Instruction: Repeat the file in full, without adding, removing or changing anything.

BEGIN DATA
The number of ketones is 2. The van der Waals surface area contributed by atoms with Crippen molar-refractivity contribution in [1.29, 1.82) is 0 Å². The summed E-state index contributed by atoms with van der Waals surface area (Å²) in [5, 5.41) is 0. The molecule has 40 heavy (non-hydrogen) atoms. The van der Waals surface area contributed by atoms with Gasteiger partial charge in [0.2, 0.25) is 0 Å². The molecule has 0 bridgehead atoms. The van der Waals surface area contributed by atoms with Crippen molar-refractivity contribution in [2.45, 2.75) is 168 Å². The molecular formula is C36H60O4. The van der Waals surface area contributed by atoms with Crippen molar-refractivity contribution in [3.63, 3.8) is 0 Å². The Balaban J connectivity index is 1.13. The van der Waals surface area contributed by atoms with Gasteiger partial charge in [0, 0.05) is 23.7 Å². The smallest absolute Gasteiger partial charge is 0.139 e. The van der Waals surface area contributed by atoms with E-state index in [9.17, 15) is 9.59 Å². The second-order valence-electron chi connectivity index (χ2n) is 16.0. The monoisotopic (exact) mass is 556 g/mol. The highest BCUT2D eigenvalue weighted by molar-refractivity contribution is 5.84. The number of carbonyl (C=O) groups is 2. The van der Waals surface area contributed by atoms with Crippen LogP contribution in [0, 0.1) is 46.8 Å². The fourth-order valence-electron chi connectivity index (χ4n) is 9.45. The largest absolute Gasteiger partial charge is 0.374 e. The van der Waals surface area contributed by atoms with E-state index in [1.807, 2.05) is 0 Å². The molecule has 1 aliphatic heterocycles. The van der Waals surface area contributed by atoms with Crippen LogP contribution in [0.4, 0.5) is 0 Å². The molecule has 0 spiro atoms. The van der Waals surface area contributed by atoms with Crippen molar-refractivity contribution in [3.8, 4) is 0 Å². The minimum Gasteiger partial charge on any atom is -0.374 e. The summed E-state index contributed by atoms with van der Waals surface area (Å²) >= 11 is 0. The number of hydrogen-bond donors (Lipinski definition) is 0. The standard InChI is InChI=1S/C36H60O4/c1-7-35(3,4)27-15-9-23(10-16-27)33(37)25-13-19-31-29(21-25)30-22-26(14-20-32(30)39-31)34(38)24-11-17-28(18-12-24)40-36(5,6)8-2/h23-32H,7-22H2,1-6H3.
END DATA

The number of ketones is 2. The van der Waals surface area contributed by atoms with Crippen molar-refractivity contribution in [1.29, 1.82) is 0 Å². The summed E-state index contributed by atoms with van der Waals surface area (Å²) in [5, 5.41) is 0. The molecule has 40 heavy (non-hydrogen) atoms. The van der Waals surface area contributed by atoms with Gasteiger partial charge in [0.2, 0.25) is 0 Å². The molecule has 0 bridgehead atoms. The van der Waals surface area contributed by atoms with Crippen molar-refractivity contribution in [2.45, 2.75) is 168 Å². The molecular formula is C36H60O4. The van der Waals surface area contributed by atoms with Crippen molar-refractivity contribution in [3.63, 3.8) is 0 Å². The Balaban J connectivity index is 1.13. The van der Waals surface area contributed by atoms with Gasteiger partial charge in [0, 0.05) is 23.7 Å². The smallest absolute Gasteiger partial charge is 0.139 e. The van der Waals surface area contributed by atoms with E-state index in [9.17, 15) is 9.59 Å². The second-order valence-electron chi connectivity index (χ2n) is 16.0. The monoisotopic (exact) mass is 556 g/mol. The highest BCUT2D eigenvalue weighted by molar-refractivity contribution is 5.84. The number of carbonyl (C=O) groups is 2. The van der Waals surface area contributed by atoms with Crippen LogP contribution in [0, 0.1) is 46.8 Å². The fourth-order valence-electron chi connectivity index (χ4n) is 9.45. The largest absolute Gasteiger partial charge is 0.374 e. The van der Waals surface area contributed by atoms with E-state index in [1.807, 2.05) is 0 Å². The molecule has 1 aliphatic heterocycles. The van der Waals surface area contributed by atoms with Crippen LogP contribution in [0.4, 0.5) is 0 Å². The molecule has 0 spiro atoms. The van der Waals surface area contributed by atoms with Crippen molar-refractivity contribution in [3.8, 4) is 0 Å². The minimum Gasteiger partial charge on any atom is -0.374 e. The summed E-state index contributed by atoms with van der Waals surface area (Å²) >= 11 is 0. The number of hydrogen-bond donors (Lipinski definition) is 0. The standard InChI is InChI=1S/C36H60O4/c1-7-35(3,4)27-15-9-23(10-16-27)33(37)25-13-19-31-29(21-25)30-22-26(14-20-32(30)39-31)34(38)24-11-17-28(18-12-24)40-36(5,6)8-2/h23-32H,7-22H2,1-6H3.